Sunday, March 31, 2013

The Power Trip by Jackie Collins

4.5 Star

A Russian billionaire and his state of the art yacht. His beautiful and sexy supermodel girlfriend. And five dynamic, powerful and famous couples invited on the yacht's maiden voyage. A senator and his lovely but unhappy wife. A very attractive movie star and his needy ex-waitress girlfriend. A famous black footballer and his interior designer wife. A male Latin singing sensation and his older English boyfriend. And a maverick writer with his Asian journalist female friend.

Could this be the trip of a lifetime? Or could this be the trip from hell?

Whatever happens on the high seas doesn't necessarily stay there.

Sabrina-Kate - 4.5 Star

The Power Trip is typical Collins. Absorbing in its fantastic descriptions of a life most of us will never lead, it truly is her usual style of story. Like savoring a guilty secret, I read this hefty tome in two days which was very easy to do despite being more than 500 pages as each chapter was short but packed full of action and interesting descriptions and yes, the signature sultry sex scenes she is also known for. The story rolls along at a rocking pace with alternating chapters focusing on all of the characters within, keeping things interesting and diverse throughout. The descriptions are amazing with no detail left untold.

I think that The Power Trip appealed to me as it gave a glimpse, whether realistic or not, into the lives of the rich and famous. To see how life could be, what some people are privy to and how they are spoiled by circumstance is something that most of us are curious about in one way or another. I am not sure how realistic the lives portrayed within are but I am sure that there is at least a modicum of truth to them. And if not, it certainly is entertaining to think that there is.

Collins truly does excel at what she does but this should come as no surprise as she has a lot of experience with these types of tales. I only have to wonder how much of these types of scenarios she might have personally been part of. For any Collins fan, or for someone that wants a great beach read or has a weekend to while away while escaping reality, this is definitely a read for you.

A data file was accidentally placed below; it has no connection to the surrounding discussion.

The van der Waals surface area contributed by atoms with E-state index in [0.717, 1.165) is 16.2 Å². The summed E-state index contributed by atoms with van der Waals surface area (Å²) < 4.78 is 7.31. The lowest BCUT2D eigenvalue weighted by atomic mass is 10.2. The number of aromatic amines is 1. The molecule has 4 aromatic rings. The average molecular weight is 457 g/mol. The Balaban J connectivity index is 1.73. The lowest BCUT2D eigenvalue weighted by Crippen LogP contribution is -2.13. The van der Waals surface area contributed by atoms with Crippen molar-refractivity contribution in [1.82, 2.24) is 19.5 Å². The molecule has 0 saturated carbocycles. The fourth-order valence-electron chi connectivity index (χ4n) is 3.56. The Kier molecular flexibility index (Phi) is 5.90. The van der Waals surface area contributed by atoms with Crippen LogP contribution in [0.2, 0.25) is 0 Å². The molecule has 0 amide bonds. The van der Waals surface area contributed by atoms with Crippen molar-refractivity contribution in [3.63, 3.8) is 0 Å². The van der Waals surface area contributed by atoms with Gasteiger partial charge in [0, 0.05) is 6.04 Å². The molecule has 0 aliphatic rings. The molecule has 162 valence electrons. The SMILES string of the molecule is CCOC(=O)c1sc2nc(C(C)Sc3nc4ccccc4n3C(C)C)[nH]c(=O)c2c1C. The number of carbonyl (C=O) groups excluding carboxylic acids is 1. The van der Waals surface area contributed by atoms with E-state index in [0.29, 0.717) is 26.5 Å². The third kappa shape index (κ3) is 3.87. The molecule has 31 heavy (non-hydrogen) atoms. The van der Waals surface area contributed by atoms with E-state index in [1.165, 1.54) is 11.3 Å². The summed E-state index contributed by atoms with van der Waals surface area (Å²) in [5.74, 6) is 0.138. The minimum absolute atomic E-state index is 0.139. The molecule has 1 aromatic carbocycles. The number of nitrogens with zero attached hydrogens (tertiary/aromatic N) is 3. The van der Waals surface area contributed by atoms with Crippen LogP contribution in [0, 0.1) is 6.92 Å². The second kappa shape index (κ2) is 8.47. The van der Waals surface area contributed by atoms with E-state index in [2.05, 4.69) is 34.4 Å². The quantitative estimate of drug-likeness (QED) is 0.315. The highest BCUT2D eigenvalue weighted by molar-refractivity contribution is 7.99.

Thank you to Get Red PR for our review copy. All opinions are our own. 

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Saturday, March 30, 2013

Thin Rich Bitches by Janet Eve Josselyn

2 Star

Leaving her cheating husband in Boston with the paralegal he impregnated, Pippin Snowe and her son move to a ramshackle farmhouse that she inherited in the exclusive community of Dover, Massachusetts. Pippin finds employment with a local architect, designing kitchen renovations for wealthy Dover women who treat her as they treat the rest of the hired help. Concluding that social climbing is just another sport that she is no good at, Pippin opens a country club for dogs that offers services that the Dover women didn’t know they wanted until they found out that admission was required and spaces were limited.

Lydia - 2 Star

Thin Rich Bitches started out so promising but then fell dramatically short for me. I just couldn't connect with the main character, Pippen, beyond the first third of the novel. Her constant grumbling and comparisons about how poor she was (even though she had just inherited a huge amount of land and a large home, regardless of the state of it) and how rich everyone that lived in her new area was, eventually grated on me. She wasn't that poor. She still shopped. She just couldn't afford designer stuff anymore. It was almost offensive, particularly in this economy. Maybe the book would have been better ten years ago in the chick lit shoes and shopping heyday. Or maybe it's just me.

I really enjoyed Pippen's character at first. She was funny, bubbly and down - the perfect chick lit heroine. Unfortunately though, over time, her humour became jadded - or maybe it is not just my kind of humour. There were some amusing and laugh-out-loud moments, but about a third of the way in, I grew tired of how she constantly judged and loathed the people she was suddenly lumped together with in her new community. So, sell the house then, and move on. But she didn't. She stayed. And I have no idea why because she hated them all. Except how rich they were going to make her.

Speaking of which, the idea of starting the kennel? The way out of her financial doghouse? It was pretty much the end of the novel which frustrated and saddened me because I anticipated much doggie fun. Instead  the majority of the novel was spent observing the rich and grumbling about it with Pippen not doing much to move on with her life. Somewhere in the middle I began glossing over pages with the repetitive descriptions of the rich, waiting for something to happen - preferably the kennel as was promised in the synopsis.

Unfortunately it never came. There were some interesting glimpses into the lifestyle of the rich and fabulous and some laughter in the beginning, but sadly I found myself rolling my eyes near the end. I suspect this novel might have worked better for me if the main character was slightly more sympathetic or three dimensional or less grouchy about her new position and more willing to move on.